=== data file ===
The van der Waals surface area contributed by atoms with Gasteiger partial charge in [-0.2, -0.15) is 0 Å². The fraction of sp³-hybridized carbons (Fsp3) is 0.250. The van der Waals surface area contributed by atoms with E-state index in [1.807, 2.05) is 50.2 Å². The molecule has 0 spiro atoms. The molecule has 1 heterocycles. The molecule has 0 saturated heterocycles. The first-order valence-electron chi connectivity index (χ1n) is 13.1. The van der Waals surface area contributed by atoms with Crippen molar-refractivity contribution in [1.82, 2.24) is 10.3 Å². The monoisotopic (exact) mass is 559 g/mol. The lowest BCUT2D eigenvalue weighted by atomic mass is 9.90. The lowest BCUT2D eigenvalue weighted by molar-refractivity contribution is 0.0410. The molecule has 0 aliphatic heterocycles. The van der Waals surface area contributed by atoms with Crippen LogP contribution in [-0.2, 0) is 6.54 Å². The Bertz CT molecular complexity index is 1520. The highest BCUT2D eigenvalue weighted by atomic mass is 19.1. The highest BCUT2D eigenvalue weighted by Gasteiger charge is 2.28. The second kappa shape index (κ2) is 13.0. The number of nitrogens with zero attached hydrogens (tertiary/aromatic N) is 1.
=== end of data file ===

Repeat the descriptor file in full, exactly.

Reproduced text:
The van der Waals surface area contributed by atoms with Gasteiger partial charge in [-0.2, -0.15) is 0 Å². The fraction of sp³-hybridized carbons (Fsp3) is 0.250. The van der Waals surface area contributed by atoms with E-state index in [1.807, 2.05) is 50.2 Å². The molecule has 0 spiro atoms. The molecule has 1 heterocycles. The molecule has 0 saturated heterocycles. The first-order valence-electron chi connectivity index (χ1n) is 13.1. The van der Waals surface area contributed by atoms with Crippen molar-refractivity contribution in [1.82, 2.24) is 10.3 Å². The monoisotopic (exact) mass is 559 g/mol. The lowest BCUT2D eigenvalue weighted by atomic mass is 9.90. The lowest BCUT2D eigenvalue weighted by molar-refractivity contribution is 0.0410. The molecule has 0 aliphatic heterocycles. The van der Waals surface area contributed by atoms with Crippen LogP contribution in [-0.2, 0) is 6.54 Å². The Bertz CT molecular complexity index is 1520. The highest BCUT2D eigenvalue weighted by atomic mass is 19.1. The highest BCUT2D eigenvalue weighted by Gasteiger charge is 2.28. The second kappa shape index (κ2) is 13.0. The number of nitrogens with zero attached hydrogens (tertiary/aromatic N) is 1.